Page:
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Fever in children


Fever in children

Thermoregulation is the name given to the process that allows the human body to maintain its core (or internal) temperature even when the surrounding temperature is very different. Normal body temperature of a healthy individual is considered to be 98.6 degree F (37 degree C), and is lowest in early morning (around 6 a.m.) and highest in late afternoon (4 to 6 p.m.). Also, body temperature rises normally in response to certain conditions, such as physical activity and the humidity in the environment. Body temperature is controlled by a region of the brain called hypothalamus by adjusting heat conservation, production, and loss. There are two ways in which this system can malfunction.  In an excessively hot environment (heat stroke) or an adverse reaction to some medications (synthetic hormones, antidepressants, cocaine etc.) the body overheats through undesirable retention or over-production of heat that it cannot dissipate. This is called hyperthermia and is different from fever. In fever or pyrexia, the setting of the hypothalamic thermostat itself changes and the body increases its own temperature through both actively generating and retaining heat.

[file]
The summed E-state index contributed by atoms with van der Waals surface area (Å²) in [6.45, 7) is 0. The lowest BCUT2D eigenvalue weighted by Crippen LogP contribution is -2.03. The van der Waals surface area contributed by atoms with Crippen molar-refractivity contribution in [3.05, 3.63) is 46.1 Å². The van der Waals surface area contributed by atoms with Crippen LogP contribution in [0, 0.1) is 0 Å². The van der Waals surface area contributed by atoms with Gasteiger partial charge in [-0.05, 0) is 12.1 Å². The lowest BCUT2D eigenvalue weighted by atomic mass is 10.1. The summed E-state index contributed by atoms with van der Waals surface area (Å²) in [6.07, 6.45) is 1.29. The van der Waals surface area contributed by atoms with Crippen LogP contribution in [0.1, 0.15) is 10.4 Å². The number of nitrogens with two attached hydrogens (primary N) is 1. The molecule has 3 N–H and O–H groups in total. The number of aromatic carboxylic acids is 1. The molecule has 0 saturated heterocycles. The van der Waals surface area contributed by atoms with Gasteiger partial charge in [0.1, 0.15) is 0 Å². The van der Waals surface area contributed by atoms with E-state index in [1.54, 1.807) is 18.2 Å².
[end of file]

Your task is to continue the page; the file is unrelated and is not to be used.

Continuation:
If the body is invaded by infection or  allergens or malignancies, the body’s defences need extra help, they send out chemicals (pyrogens) that travel up to the hypothalamus altering its ‘set point” to increase body heat. Increasing the heat allows for a number of things. The white blood cells multiply and travel faster to the site of invasion and chew up the attackers more efficiently. Toxins that the bacteria or virus produces may be neutralized by the heat as certain proteins unravel with any changes in temperature. High temperature by itself disables certain bacteria. Once the battle is won the temperature setting goes back to normal.

Understanding this mechanism allows us to intervene rationally when your child has a fever.

Firstly, it is important to record temperature correctly. Remember that rectal temperature is the closet value to the body’s core value. A rectal temperature above 37.5 – 38.3 °C (99.5–100.9 °F) usually warrants attention. Always wait for 20 to 30 minutes after your child finishes eating or drinking to take an oral temperature, and make sure there’s no gum or candy is in your child’s mouth. An armpit temperature is usually 0.5°F (0.3°C) to 1°F (0.6°C) lower than an oral temperature. Forehead temperature and plastic strip thermometers are not reliable. Glass thermometers have been replaced by digital thermometers which are accurate.

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Dr. Krishna Mahathi holds diplomas in Pediatrics and in the management of allergies and asthma. Years of working and interacting with children and parents have given her insight into developmental disabilities. She wishes that there was more awareness and acceptance of the issues that differently-abled children face and hopes that through this blog, she can enable thse children and their families to make sensible and informed choices.

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